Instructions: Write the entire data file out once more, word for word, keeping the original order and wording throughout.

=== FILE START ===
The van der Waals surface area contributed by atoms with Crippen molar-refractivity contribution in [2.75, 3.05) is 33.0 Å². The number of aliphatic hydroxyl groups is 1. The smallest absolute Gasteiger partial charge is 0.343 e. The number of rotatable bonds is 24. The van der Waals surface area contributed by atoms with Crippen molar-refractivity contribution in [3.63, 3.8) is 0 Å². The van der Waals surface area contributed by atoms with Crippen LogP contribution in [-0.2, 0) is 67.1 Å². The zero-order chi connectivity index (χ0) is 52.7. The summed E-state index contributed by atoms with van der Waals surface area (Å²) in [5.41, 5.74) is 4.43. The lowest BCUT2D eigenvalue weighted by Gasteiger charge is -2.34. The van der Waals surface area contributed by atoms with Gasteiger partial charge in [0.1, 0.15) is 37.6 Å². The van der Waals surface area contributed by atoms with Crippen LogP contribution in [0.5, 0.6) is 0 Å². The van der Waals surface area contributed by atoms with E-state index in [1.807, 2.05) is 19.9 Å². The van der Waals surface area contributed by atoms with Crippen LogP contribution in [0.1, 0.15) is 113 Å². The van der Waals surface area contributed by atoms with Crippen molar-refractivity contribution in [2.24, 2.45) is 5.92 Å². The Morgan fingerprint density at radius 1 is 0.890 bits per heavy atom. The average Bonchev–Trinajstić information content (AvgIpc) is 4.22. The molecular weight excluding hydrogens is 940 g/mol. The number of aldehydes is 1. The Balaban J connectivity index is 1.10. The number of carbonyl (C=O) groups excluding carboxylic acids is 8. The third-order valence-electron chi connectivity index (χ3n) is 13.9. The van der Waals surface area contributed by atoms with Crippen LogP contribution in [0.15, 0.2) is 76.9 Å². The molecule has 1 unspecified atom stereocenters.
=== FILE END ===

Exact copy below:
The van der Waals surface area contributed by atoms with Crippen molar-refractivity contribution in [2.75, 3.05) is 33.0 Å². The number of aliphatic hydroxyl groups is 1. The smallest absolute Gasteiger partial charge is 0.343 e. The number of rotatable bonds is 24. The van der Waals surface area contributed by atoms with Crippen molar-refractivity contribution in [3.63, 3.8) is 0 Å². The van der Waals surface area contributed by atoms with Crippen LogP contribution in [-0.2, 0) is 67.1 Å². The zero-order chi connectivity index (χ0) is 52.7. The summed E-state index contributed by atoms with van der Waals surface area (Å²) in [5.41, 5.74) is 4.43. The lowest BCUT2D eigenvalue weighted by Gasteiger charge is -2.34. The van der Waals surface area contributed by atoms with Gasteiger partial charge in [0.1, 0.15) is 37.6 Å². The van der Waals surface area contributed by atoms with Crippen LogP contribution in [0.5, 0.6) is 0 Å². The van der Waals surface area contributed by atoms with E-state index in [1.807, 2.05) is 19.9 Å². The van der Waals surface area contributed by atoms with Crippen LogP contribution in [0.1, 0.15) is 113 Å². The van der Waals surface area contributed by atoms with Crippen molar-refractivity contribution in [2.24, 2.45) is 5.92 Å². The Morgan fingerprint density at radius 1 is 0.890 bits per heavy atom. The average Bonchev–Trinajstić information content (AvgIpc) is 4.22. The molecular weight excluding hydrogens is 940 g/mol. The number of aldehydes is 1. The Balaban J connectivity index is 1.10. The number of carbonyl (C=O) groups excluding carboxylic acids is 8. The third-order valence-electron chi connectivity index (χ3n) is 13.9. The van der Waals surface area contributed by atoms with Crippen LogP contribution in [0.15, 0.2) is 76.9 Å². The molecule has 1 unspecified atom stereocenters.